Sunday, May 27, 2012

Trekking in SE Asia's Primary Forest

There is very little Primary Forest left in Southeast Asia.  I had the great fortune to join some friends for a visit to an untouched bit of primary dipterocarp forest in Cuc Phuong National Park, Vietnam.  The pristine state of this forest and national park is due to the vision of former President Ho Chi Minh, who in 1962, declared Cuc Phuong to be Vietnam's very first National Park.  That was a troubled time for Vietnam, a young nation just out of a war with the French colonial forces, and beginning a civil war with the South Vietnamese and a war with the U.S.   It is most remarkable that Bac (Uncle) Ho had the foresight to preserve such a valuable natural area.
Intrepid fellow trekkers and friends, (L to R) Vu Van Lien, Phil Gilbert, and son Ben.  Lien, Phil and I have been friends since working with Lien's Earthwatch Research Project, Butterflies of Vietnam.

Cuc Phuong National Park has 20,200 hectares of primary forest among very steep limestone karst mountains.

In addition to the forest, there is the Endangered Primate Rescue Center, the Turtle Conservation Center, an Endangered Carnivore and Pangolin Center, and a 160 hectare Botanical Garden.  The park has a hotel and restaurant at the entrance, and guest houses inside the park at Ho Mac Lake, where we stayed.  After visiting all the conservation centers, we spent several days trekking in the forest...including an all-day treak over four karst mountains for an overnight homestay in a Muong stilt house in Khanh Village.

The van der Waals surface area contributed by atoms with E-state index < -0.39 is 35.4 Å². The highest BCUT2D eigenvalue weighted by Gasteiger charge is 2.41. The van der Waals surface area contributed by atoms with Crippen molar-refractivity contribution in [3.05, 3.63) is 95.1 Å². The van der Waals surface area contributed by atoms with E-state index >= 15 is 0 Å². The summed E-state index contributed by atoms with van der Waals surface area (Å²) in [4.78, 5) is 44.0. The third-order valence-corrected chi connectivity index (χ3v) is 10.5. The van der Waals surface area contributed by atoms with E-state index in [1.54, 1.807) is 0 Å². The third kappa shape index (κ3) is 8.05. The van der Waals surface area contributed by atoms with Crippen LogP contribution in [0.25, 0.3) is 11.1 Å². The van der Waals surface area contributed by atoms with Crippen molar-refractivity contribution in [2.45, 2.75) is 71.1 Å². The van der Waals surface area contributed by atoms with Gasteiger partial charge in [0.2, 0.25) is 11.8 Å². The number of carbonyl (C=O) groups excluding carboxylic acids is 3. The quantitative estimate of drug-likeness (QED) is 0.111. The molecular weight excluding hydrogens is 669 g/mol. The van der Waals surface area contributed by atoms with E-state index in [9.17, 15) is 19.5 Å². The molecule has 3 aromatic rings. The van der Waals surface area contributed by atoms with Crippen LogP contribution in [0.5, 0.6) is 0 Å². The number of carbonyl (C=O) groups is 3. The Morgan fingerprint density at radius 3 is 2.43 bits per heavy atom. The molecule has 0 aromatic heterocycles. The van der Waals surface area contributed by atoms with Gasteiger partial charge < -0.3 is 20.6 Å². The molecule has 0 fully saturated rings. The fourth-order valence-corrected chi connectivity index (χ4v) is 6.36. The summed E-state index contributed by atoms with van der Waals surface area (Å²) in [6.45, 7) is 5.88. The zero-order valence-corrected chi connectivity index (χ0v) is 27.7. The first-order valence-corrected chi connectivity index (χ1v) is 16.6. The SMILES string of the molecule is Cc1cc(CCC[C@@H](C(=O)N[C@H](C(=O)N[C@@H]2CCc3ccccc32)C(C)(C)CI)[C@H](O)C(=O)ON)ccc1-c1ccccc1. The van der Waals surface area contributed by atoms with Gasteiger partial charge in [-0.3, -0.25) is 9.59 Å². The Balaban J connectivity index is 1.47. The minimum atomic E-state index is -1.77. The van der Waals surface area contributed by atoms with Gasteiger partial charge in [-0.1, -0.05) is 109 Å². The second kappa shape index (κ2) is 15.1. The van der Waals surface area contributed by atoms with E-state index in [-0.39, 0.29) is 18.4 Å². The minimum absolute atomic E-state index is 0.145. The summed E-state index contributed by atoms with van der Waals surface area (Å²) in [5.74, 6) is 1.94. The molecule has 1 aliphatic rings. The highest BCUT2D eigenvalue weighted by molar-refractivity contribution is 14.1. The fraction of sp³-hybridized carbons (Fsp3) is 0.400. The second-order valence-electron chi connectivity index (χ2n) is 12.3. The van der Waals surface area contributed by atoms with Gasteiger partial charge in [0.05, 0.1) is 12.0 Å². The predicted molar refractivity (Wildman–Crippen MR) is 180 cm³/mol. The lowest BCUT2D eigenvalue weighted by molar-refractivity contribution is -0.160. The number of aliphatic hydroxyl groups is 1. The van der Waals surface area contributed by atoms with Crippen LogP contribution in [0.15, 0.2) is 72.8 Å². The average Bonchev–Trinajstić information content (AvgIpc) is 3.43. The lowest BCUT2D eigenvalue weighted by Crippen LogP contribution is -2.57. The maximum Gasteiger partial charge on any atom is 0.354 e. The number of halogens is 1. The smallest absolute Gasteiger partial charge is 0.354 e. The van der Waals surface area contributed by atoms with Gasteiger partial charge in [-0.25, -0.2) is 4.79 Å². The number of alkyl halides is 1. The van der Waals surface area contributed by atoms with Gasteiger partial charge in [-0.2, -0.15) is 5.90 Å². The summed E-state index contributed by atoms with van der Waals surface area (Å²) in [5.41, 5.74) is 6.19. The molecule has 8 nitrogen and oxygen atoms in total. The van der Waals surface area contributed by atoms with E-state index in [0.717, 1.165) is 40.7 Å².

Cuc Phuong website....lots of info and photos

Below is the remains of an aged and giant Hallock or Jhalna Tree (Terminalia myriocarpa).  This was the oldest tree in the park until a storm blew it down a few years age.  Our ranger guide said it was over a thousand years old.

"Dipterocarpaceae is a family of 17 genera and approximately 500 species of mainly tropical lowland rainforest trees. They are top canopy and understorey tree species. Many are large canopy forest emergent species, reaching some species heights of over 80 m tall. They are a pantropical group with more biodiversity from South East Asia to New Guinea. they are present in Africa, South America, India, Southeast Asia and Malesia"
Above is an exerpt from an excellent source website,

Several day's trekking through Cuc Phuong's forest trails brought us to some interesting spots, and worked up good appetites for the wonderful food at the guest house.

Simple, but adequate accomodations at the guest house.
We were happy with "Hot water and cold beer,"....and not the reverse!